In my booklet, The Success Formula, I make the point that a key to success in any area in which one might desire to succeed—whether it’s building a business, losing weight, improving relationships or lowering a golf score—is finding a system that’s been proven to work, and then simply duplicating that system.

As author and legendary speaker Brian Tracy advises, “Just find out what successful people do, and do the same things until you get the same results.” Yes, it really is that simple—though “simple” should never be confused with easy.


What a System Is and Does

I personally define a system as “the process of predictably achieving a goal based on a logical and specific set of how-to principles.” To paraphrase Michael Gerber, author of The E-Myth, “Systems permit ordinary people to achieve extraordinary success, predictably.”

There’s a saying network marketing leaders accurately use when confronted with those within their organization who try to circumvent or custom-streamline the system (for example, by not using the right tools, or by following only those steps with which they feel comfortable):

“Don’t try to shortcut the system: the system is the shortcut.”

I’m in the middle of re-reading a book entitled The Millionaire Real Estate Agent by Gary Keller, Dave Jenks and Jay Papasan. I don’t happen to be in real estate myself; most likely, neither are you. But I feel very strongly that success principles work across the board, regardless of one’s profession, and this book is chock full of success principles.

I love what the authors say about the concept of systems:

“Systems are simply the repeatable process that allows us to duplicate magnificent results easily.” Wow—I love it!

Okay, you say. We’re all on the same page. We all know that systems are the way to go.

Good. Now, the challenge.


The Challenge

Can you guess what the challenge is? It’s the same thing that is always the challenge in an otherwise perfect idea: Human nature!

The tricky part about teaching the importance of using systems is trying to get people to stay with the basics and not get too creative. To be content with the fundamentals, especially at first.

Here are the basic objections people often have:

“But, Bob, are we supposed to be robots, never doing anything different?”

The answer: Not at all. But before you’re ready to get creative, you first need to absolutely know the fundamentals. Creativity is wonderful—and it’s extremely important to base it upon a foundation of knowledge and wisdom.

What a system will do, in any area of your life, is allow you to accomplish your goals in a much more predictable fashion. While creativity is a very worthwhile aspect of life, to be effective, it operates best when flourishing out from the bedrock of the well-learned basics. Every magnificent move Michael Jordan has ever made on a basketball court has been a derivative of the most fundamental aspect of the sport: dribbling the basketball. Ray Charles was a brilliantly creative artist—and man, did he know the basics.

One of my favorite business quotes is from a mega-successful entrepreneur (and wish I remembered his name so I could properly credit him). He said: “I’ve never been much interested in being on the leading edge of creativity. However, I’ve always been fascinated by being on the leading edge of profitability!” This holds true whether “profit” is meant in terms of money or any other worthwhile accomplishment.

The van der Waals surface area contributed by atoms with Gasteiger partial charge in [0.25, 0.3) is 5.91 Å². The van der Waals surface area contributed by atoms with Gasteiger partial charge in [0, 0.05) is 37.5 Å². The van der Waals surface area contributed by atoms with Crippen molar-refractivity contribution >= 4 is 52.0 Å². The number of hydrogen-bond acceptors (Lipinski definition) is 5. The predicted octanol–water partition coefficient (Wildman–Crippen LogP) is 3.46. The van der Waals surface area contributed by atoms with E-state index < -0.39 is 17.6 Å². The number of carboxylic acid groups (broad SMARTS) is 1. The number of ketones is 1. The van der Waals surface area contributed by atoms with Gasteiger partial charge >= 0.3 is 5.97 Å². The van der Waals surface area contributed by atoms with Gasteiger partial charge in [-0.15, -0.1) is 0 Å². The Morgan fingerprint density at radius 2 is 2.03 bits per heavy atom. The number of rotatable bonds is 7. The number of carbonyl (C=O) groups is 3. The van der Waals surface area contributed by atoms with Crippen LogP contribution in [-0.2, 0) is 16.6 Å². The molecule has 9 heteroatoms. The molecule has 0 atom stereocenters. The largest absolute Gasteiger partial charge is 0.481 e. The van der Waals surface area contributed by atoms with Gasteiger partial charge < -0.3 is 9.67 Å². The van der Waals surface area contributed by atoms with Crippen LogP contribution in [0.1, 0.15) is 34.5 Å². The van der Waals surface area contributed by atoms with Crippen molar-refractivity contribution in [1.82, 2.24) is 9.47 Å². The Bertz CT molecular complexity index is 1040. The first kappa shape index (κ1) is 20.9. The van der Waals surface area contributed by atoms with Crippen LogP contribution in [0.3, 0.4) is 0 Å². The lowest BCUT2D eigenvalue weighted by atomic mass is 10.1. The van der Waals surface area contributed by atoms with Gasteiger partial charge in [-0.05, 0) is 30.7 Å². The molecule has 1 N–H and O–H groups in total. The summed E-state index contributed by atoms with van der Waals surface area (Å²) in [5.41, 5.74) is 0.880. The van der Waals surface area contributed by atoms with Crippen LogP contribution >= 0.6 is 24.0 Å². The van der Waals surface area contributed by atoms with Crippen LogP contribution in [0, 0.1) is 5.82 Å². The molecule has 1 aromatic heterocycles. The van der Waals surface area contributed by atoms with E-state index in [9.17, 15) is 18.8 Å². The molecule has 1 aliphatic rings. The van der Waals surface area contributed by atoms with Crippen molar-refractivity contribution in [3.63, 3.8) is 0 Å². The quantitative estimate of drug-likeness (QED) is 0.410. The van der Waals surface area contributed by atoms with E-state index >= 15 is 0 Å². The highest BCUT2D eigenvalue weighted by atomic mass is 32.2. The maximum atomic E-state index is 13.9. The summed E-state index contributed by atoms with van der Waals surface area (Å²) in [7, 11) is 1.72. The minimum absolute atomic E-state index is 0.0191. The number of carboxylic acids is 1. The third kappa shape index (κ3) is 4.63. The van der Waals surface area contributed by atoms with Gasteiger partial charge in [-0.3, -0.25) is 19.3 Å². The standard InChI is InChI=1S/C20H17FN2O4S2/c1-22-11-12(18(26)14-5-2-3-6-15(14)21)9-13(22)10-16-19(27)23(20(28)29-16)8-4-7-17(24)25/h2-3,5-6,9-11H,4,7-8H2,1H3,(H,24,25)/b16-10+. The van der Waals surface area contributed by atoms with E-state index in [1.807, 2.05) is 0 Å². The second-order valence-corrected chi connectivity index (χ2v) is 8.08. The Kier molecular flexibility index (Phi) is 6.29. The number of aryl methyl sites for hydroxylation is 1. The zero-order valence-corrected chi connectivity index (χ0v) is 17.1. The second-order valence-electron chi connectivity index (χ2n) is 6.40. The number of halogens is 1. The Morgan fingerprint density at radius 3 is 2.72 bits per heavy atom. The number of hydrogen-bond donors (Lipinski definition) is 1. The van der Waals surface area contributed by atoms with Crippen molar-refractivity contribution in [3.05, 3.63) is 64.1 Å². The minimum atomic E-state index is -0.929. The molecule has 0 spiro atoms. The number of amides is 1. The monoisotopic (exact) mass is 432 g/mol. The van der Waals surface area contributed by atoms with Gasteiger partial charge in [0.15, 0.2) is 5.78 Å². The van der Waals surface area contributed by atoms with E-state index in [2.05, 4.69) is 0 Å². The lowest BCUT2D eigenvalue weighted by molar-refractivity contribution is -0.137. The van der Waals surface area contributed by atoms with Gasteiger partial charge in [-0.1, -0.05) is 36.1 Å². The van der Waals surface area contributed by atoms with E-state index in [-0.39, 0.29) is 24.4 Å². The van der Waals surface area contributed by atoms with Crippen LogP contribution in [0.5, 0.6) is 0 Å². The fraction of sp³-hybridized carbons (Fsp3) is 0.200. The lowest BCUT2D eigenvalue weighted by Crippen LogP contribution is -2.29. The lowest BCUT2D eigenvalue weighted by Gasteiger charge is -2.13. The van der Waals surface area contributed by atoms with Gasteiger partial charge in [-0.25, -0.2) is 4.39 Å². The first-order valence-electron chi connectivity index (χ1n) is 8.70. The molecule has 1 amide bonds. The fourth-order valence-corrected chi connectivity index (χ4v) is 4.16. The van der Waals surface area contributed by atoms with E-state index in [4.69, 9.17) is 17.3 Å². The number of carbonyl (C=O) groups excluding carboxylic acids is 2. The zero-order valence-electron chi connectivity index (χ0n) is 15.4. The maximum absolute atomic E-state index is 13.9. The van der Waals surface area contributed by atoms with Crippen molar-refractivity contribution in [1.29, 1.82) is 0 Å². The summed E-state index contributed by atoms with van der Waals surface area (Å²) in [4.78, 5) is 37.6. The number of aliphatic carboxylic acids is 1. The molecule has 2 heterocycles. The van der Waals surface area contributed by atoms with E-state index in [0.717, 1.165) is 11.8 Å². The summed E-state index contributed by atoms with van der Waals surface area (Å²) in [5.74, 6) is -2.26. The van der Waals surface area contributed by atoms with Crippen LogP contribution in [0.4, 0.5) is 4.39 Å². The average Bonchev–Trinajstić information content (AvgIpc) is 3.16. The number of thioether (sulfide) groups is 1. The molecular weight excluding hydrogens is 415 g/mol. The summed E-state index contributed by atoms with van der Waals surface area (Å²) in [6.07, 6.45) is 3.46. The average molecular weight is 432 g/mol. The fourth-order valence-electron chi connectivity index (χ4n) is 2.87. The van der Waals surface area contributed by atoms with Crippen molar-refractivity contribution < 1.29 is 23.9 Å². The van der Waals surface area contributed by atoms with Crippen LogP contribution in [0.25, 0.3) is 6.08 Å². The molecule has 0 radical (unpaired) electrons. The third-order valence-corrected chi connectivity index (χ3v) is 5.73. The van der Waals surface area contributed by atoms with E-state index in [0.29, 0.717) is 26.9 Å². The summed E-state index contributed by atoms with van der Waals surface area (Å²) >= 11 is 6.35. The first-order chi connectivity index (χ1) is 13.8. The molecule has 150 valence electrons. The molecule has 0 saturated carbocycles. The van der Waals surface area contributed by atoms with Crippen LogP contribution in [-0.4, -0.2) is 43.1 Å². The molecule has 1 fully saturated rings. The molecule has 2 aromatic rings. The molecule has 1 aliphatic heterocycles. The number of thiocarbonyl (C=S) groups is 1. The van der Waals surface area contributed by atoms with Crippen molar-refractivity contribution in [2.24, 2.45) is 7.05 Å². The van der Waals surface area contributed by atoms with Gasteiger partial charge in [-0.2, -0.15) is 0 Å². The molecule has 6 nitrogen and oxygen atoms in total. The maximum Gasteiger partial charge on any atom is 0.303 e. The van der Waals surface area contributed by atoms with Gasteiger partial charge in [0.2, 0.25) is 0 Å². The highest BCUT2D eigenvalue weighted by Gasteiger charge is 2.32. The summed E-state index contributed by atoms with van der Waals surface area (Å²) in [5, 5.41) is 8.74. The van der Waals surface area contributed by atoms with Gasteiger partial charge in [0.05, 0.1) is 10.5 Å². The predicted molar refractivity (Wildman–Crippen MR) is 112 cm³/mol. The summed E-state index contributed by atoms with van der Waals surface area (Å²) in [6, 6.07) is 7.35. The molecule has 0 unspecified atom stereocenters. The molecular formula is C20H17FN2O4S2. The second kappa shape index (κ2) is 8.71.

For example: let’s say your goal is to lose 20 pounds (as mine was a few years ago). Do you care if you do so by following a proven system or by making up your own? Personally, I just wanted to lose the weight in the quickest, most efficient manner. I wanted to take it off and keep it off, and be healthy. I wasn’t invested in being original about it. And since I personally lacked the knowledge to do so on my own, I chose to follow someone else’s system. It worked.

What I did not do was to start out with that system and then change it as I went along. How counter-productive that would have been.

Weight-loss author and consultant Julia Griggs Havey, who herself lost 185 pounds and now successfully teaches her system to people worldwide, and Donna Krech, author and owner of a chain of the renowned “Thin & Healthy Weight Loss Centers,” both teach systems for losing weight. They don’t say, “Hey, try it my way for a couple of days—but feel free to add your own new stuff in there as you go along.”

Here’s what Krech had to say about this: “Practically any worthwhile weight loss system will work for you—if you follow it.”


Keep the Faith

You can follow any system taught to you by your upline mentorship (providing, of course, that it’s proven—in other words, that it has worked for others), knowing that if you follow it faithfully, it will work for you. Following it faithfully means you don’t invent your own variation along the way. You stick with it; if you have doubts or questions, you ask someone upline who is most likely to know the answer.

Keller, Jenks and Papasan write: “Until you have implemented and worked with a model [a system], you have little business trying to change or improve it…[yet] strangely enough, against all advice to the contrary, most agents begin by implementing their own ideas and models.” The authors go on to say, “The best houses and the best businesses get built from clear blueprints, solid foundations and proven frameworks.”

Regardless of the area in which you desire to succeed, first find a system for doing so, and stay with that system. Resist the temptation to get too creative too soon. Instead, focus on the results. Once you’ve attained the results, then you can get creative…if you still want to.

Of course, once you attain the desired results, you might choose to keep doing what has already worked!


BOB BURG is author of Endless Referrals and The Success Formula.